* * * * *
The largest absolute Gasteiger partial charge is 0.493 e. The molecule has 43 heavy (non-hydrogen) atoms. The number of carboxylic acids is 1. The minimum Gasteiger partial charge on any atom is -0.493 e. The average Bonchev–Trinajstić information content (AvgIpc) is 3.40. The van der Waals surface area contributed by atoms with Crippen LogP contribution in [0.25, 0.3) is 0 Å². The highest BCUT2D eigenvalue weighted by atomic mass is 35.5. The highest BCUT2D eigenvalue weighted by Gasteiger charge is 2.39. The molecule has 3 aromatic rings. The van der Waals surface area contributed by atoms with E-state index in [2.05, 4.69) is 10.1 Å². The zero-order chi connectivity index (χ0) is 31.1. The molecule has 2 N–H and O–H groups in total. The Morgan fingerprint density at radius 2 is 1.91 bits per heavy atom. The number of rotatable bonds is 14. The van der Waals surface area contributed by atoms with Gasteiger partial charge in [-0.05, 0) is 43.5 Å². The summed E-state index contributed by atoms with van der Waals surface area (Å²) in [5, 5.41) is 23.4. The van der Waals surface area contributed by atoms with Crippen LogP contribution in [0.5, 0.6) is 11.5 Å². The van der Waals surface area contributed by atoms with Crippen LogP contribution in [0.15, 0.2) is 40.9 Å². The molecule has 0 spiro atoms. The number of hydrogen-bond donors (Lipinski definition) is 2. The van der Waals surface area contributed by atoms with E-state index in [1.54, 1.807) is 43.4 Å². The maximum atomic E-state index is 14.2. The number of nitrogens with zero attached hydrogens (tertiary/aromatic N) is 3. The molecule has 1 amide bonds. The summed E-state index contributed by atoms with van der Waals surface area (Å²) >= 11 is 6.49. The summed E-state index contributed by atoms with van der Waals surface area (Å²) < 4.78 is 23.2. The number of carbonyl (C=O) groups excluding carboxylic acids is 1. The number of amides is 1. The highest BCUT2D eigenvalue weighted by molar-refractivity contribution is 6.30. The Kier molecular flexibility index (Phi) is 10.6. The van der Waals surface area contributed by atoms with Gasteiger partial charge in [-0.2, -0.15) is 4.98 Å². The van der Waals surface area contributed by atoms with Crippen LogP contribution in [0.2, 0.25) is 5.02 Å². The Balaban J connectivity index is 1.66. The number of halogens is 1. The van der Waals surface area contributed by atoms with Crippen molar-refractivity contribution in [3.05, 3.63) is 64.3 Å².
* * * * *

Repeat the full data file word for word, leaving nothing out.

The largest absolute Gasteiger partial charge is 0.493 e. The molecule has 43 heavy (non-hydrogen) atoms. The number of carboxylic acids is 1. The minimum Gasteiger partial charge on any atom is -0.493 e. The average Bonchev–Trinajstić information content (AvgIpc) is 3.40. The van der Waals surface area contributed by atoms with Crippen LogP contribution in [0.25, 0.3) is 0 Å². The highest BCUT2D eigenvalue weighted by atomic mass is 35.5. The highest BCUT2D eigenvalue weighted by Gasteiger charge is 2.39. The molecule has 3 aromatic rings. The van der Waals surface area contributed by atoms with E-state index in [2.05, 4.69) is 10.1 Å². The zero-order chi connectivity index (χ0) is 31.1. The molecule has 2 N–H and O–H groups in total. The Morgan fingerprint density at radius 2 is 1.91 bits per heavy atom. The number of rotatable bonds is 14. The van der Waals surface area contributed by atoms with Gasteiger partial charge in [-0.05, 0) is 43.5 Å². The summed E-state index contributed by atoms with van der Waals surface area (Å²) in [5, 5.41) is 23.4. The van der Waals surface area contributed by atoms with Crippen LogP contribution in [0.5, 0.6) is 11.5 Å². The van der Waals surface area contributed by atoms with Crippen LogP contribution in [0.15, 0.2) is 40.9 Å². The molecule has 0 spiro atoms. The number of hydrogen-bond donors (Lipinski definition) is 2. The van der Waals surface area contributed by atoms with E-state index in [1.54, 1.807) is 43.4 Å². The maximum atomic E-state index is 14.2. The number of nitrogens with zero attached hydrogens (tertiary/aromatic N) is 3. The molecule has 1 amide bonds. The summed E-state index contributed by atoms with van der Waals surface area (Å²) >= 11 is 6.49. The summed E-state index contributed by atoms with van der Waals surface area (Å²) < 4.78 is 23.2. The number of carbonyl (C=O) groups excluding carboxylic acids is 1. The number of amides is 1. The highest BCUT2D eigenvalue weighted by molar-refractivity contribution is 6.30. The Kier molecular flexibility index (Phi) is 10.6. The van der Waals surface area contributed by atoms with Gasteiger partial charge in [-0.2, -0.15) is 4.98 Å². The van der Waals surface area contributed by atoms with Crippen LogP contribution in [0.2, 0.25) is 5.02 Å². The Balaban J connectivity index is 1.66. The number of halogens is 1. The van der Waals surface area contributed by atoms with Crippen molar-refractivity contribution in [3.05, 3.63) is 64.3 Å².